Positive Results From SELECT Begins a New Era in Cardiology

John M. Mandrola, MD


November 12, 2023

The positive press release regarding the performance of the glucagon-like peptide 1 (GLP-1) agonist semaglutide in the SELECT trial did not exaggerate.

SELECT Trial Results

In this multicenter, placebo-controlled trial of more than 17,000 patients with overweight/obesity and established atherosclerotic disease, semaglutide reduced a composite endpoint of cardiovascular death, myocardial infarction (MI), and stroke.

In the semaglutide arm, 6.5% of patients experienced a first primary outcome event vs 8.0% in the placebo arm. This 1.5% absolute risk reduction translates to a 20% relative risk reduction (hazard ratio = 0.80; 95% CI, 0.72 - 0.90; P < .001). Adverse events leading to stopping the drug occurred in 16.6% of those taking semaglutide (weekly dose of 2.4 mg) vs 8.2% on placebo.

There were many other notable and positive findings for semaglutide:

  • Patients lost about 8.5% more body weight than those in the placebo arm.

  • The Kaplan-Meier curves for the primary endpoint began to separate early, well before weight loss took effect, suggesting multiple ways the drug may confer its benefit.

  • Each component of the primary endpoint was lower.

  • Overall death was nearly 1% lower.

  • These positive findings occurred in the setting of robust baseline care, including statins and antiplatelet agents in approximately 90% of patients.

  • The onset of prediabetes was reduced by 75% and levels of C-reactive protein and systolic blood pressure were lowered.

Progress in cardiology, especially preventive cardiology, has been held back by such good standards of care. New advances have been mostly incremental.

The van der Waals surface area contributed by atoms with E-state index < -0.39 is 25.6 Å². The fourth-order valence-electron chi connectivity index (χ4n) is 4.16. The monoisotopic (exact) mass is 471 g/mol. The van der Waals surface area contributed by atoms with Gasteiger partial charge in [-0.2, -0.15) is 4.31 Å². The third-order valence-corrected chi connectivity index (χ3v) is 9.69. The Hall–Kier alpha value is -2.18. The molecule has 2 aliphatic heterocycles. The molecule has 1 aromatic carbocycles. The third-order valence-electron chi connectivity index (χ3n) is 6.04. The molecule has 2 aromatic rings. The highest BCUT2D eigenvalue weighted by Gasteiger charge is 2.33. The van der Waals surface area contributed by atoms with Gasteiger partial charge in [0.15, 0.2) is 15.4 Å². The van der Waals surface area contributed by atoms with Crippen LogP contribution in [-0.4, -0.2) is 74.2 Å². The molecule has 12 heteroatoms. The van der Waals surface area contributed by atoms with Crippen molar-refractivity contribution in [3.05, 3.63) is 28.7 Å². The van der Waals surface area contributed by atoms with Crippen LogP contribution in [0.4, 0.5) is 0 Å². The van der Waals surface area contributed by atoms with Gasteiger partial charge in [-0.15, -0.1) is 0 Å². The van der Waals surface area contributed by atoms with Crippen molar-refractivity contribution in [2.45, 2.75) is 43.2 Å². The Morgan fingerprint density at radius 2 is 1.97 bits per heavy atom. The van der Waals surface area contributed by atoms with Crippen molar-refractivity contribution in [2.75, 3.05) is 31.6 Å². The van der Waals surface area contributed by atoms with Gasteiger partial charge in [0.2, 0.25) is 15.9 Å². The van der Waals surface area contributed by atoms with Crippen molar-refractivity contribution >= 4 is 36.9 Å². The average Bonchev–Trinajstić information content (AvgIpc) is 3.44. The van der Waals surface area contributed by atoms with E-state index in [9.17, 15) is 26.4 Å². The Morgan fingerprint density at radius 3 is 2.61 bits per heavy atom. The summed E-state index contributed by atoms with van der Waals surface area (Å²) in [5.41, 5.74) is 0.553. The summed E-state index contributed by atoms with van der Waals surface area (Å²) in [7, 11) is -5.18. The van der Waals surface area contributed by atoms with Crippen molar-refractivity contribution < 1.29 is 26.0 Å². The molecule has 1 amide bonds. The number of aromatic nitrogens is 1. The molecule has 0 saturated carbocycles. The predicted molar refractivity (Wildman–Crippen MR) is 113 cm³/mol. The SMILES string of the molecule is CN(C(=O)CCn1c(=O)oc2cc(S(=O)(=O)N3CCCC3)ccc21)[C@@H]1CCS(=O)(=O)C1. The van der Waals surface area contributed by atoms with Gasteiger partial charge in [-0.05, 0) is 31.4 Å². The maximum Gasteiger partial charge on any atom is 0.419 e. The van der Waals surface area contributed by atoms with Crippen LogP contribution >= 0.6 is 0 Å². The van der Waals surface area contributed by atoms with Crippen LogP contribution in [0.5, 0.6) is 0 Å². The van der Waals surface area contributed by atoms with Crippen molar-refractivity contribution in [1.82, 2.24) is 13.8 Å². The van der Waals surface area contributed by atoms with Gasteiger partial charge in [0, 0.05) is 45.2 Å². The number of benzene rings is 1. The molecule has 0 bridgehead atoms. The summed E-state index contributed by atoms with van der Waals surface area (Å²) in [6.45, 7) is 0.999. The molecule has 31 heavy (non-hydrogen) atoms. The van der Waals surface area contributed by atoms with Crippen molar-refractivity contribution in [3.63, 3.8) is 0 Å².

Semaglutide as a secondary prevention agent for patients with obesity is different. This is a big effect, a statin-like effect. I don't know how else to feel other than hugely positive. These patients were a mean 62 years old; prevention of an MI, stroke, or death at that age is a big deal.

At the American Heart Association Scientific Sessions there was much discussion about mechanism. My take is that it doesn't matter. That's why I love trials. Trials bypass the mechanism step and simply tell us what works and what does not. I remind you that we don't know how SGLT2 inhibitors work.

Another notable discussion point from the meeting was that obesity is a disease. This, I think, could be a major positive externality of the trial.

Changing Norms on Obesity

I speculate, but one of the many reasons obesity has become so prevalent, at least in the US, is our norms. Being obese is no longer exceptional. It starts in school-age children. Social forces have even emphasized a body-positivity frame. The medical establishment hasn't pushed back against this.

Now, though, with a trial that clearly shows a weight-loss drug reduces serious cardiac events — in the absence of diabetes — perhaps a new frame will take hold. A norm where obesity is not okay. It is a disease that should be approached in ways we approach any disease. Imagine the societal benefit if professional societies applied the vigor of its antismoking messages to obesity.

Finally, I conclude with cost and access. Semaglutide will clearly gain approval for this indication. There are millions of people with heart disease and overweight/obesity. Healthcare costs are already high. Adding a costly drug to many millions of patients will surely expand healthcare budgets.

The legendary economist Thomas Sowell famously said there are no solutions, only tradeoffs. Policymakers will have to figure out which tradeoffs they are willing to make to achieve equitable access to this new breakthrough drug.

My simple mind can't help thinking that if we spent less on low-value care, we'd have more for proven therapies, such as semaglutide as a preventive drug.

John Mandrola practices cardiac electrophysiology in Louisville, Kentucky, and is a writer and podcaster for Medscape. He espouses a conservative approach to medical practice. He participates in clinical research and writes often about the state of medical evidence. Mandrola has disclosed no relevant financial relationships.


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